Efficiencies above 30% will be available by substituting the GaAs cell (band gap of 1.42 eV) with a cell that efficiently absorbs lower energy photons and is crystalographically lattice-matched to commonly used Ge or GaAs substrates. But, most common semiconductors having bandgaps in the range of interest, such as ternary InxGa1−xAs alloys, are lattice-mismatched to GaAs. (Lattice mismatch for a 1.2 eV In0.2Ga0.8As is about 1.4%). In order to avoid defect generation and minority carrier performance degradation, only very thin layers (a few hundred Angstroms thick) of these materials can be grown on GaAs. The thin layers are not thick enough for the fabrication of efficient conventional cells. As a result the efficiency and radiation hardness of the existing tandem devices are mainly limited by the photocurrent output and the radiation induced degradation of the GaAs bottom cell. Highest efficiencies are achieved by reducing the thickness (and performance) of the top GaInP cell to below 1 micron, to favor higher photon flux in the bottom GaAs.
What is needed is a bottom cell of a tandem solar cell that is capable of producing increased electrical current from the bottom or GaAs cell by absorbing photons having insufficient energy to be absorbed in the top or GaInP cell. The bottom cell should have characteristics such that reducing the thickness of the GaInP cell is not required and it should be lattice-matched to a GaAs or Ge substrate so as to avoid crystalline defects in the cell.
FIG. 1 is a sketch of a multi-quantum well (MQW) photovoltaic cell.
FIG. 2 is a sketch of a tandem solar cell.
FIG. 3 is a graph of the spectral response of GaAs and 10-period MQW GaAs cells.
FIG. 4 is a graph of short-circuit electric current output vs. the number of quantum well periods for GaAs and a GaAs(InGaAs) MQW cell for the solar spectrum with photons below 1.85 eV.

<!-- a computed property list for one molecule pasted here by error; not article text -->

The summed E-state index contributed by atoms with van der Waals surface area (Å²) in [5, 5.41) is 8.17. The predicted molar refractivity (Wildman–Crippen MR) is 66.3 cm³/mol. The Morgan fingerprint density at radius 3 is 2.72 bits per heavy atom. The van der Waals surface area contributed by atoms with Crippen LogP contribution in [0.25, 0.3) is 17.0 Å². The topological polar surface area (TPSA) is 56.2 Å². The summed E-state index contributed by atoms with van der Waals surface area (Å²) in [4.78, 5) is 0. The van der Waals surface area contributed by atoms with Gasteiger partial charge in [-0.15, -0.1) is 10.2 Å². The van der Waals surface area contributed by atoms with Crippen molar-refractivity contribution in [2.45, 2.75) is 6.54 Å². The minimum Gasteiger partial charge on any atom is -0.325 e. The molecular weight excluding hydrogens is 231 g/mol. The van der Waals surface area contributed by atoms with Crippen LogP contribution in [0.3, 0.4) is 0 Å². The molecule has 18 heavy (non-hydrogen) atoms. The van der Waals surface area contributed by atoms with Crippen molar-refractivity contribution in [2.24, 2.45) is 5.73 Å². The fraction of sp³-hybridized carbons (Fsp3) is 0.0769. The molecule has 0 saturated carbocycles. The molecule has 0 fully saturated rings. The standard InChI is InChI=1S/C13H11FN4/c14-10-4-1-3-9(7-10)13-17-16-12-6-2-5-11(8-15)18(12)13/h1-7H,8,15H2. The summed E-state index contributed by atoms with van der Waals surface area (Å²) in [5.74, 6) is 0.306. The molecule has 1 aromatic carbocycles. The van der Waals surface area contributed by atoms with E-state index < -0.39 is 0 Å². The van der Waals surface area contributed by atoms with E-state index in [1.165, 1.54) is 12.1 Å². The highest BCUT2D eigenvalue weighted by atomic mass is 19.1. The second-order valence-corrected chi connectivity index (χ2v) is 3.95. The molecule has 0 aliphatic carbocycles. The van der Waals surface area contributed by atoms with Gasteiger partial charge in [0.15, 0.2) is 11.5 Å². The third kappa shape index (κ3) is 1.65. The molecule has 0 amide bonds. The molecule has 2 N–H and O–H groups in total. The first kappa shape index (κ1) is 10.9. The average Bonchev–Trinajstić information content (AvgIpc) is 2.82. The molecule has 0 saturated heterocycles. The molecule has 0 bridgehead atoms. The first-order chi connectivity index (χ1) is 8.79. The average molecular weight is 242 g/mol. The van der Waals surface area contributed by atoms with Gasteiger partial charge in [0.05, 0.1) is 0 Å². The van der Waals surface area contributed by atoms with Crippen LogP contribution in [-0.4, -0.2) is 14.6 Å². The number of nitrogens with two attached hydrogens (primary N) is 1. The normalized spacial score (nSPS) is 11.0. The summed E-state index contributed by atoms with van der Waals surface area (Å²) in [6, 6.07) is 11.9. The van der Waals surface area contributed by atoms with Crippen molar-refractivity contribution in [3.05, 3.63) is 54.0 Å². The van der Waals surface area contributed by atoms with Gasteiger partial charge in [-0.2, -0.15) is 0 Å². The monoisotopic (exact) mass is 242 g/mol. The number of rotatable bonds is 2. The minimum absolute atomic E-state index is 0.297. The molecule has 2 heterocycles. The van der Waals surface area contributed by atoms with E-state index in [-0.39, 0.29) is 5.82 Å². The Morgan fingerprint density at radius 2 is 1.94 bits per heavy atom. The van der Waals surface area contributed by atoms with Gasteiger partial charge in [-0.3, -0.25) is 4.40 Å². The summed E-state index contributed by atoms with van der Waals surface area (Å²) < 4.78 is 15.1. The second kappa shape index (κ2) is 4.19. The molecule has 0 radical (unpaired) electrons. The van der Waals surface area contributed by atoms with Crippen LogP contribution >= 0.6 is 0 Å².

FIG. 5 is a graph of short-circuit electric current as a function in number of wells in the bottom cell MQW for well widths of 8 nm.
FIG. 6 is a graph of open circuit voltage vs. number of wells in the bottom cell for a MQW cell.
FIG. 7 is a graph of beginning-of-life efficiency of a tandem solar cell as a function of the number of wells in a MQW bottom cell.
FIG. 8 is a graph of efficiency of a dual junction cell and a triple junction cell.
The sensitivity of the bottom cell of tandem solar cells to the infrared portion of sunlight is increased by introducing thin (few nm) pseudomorphically strained InGaAs quantum wells into the intrinsic (i) region of a conventional GaAs p-i-n solar cell. The thickness of the individual quantum wells is chosen to be below the onset of lattice relaxation. Incorporation of the narrower band gap quantum wells results in a substantial increase of the cell photocurrent. The optical and electrical characteristics of two junction GaInP/MQW GaInAs tandem cell devices are verified by mathematical models.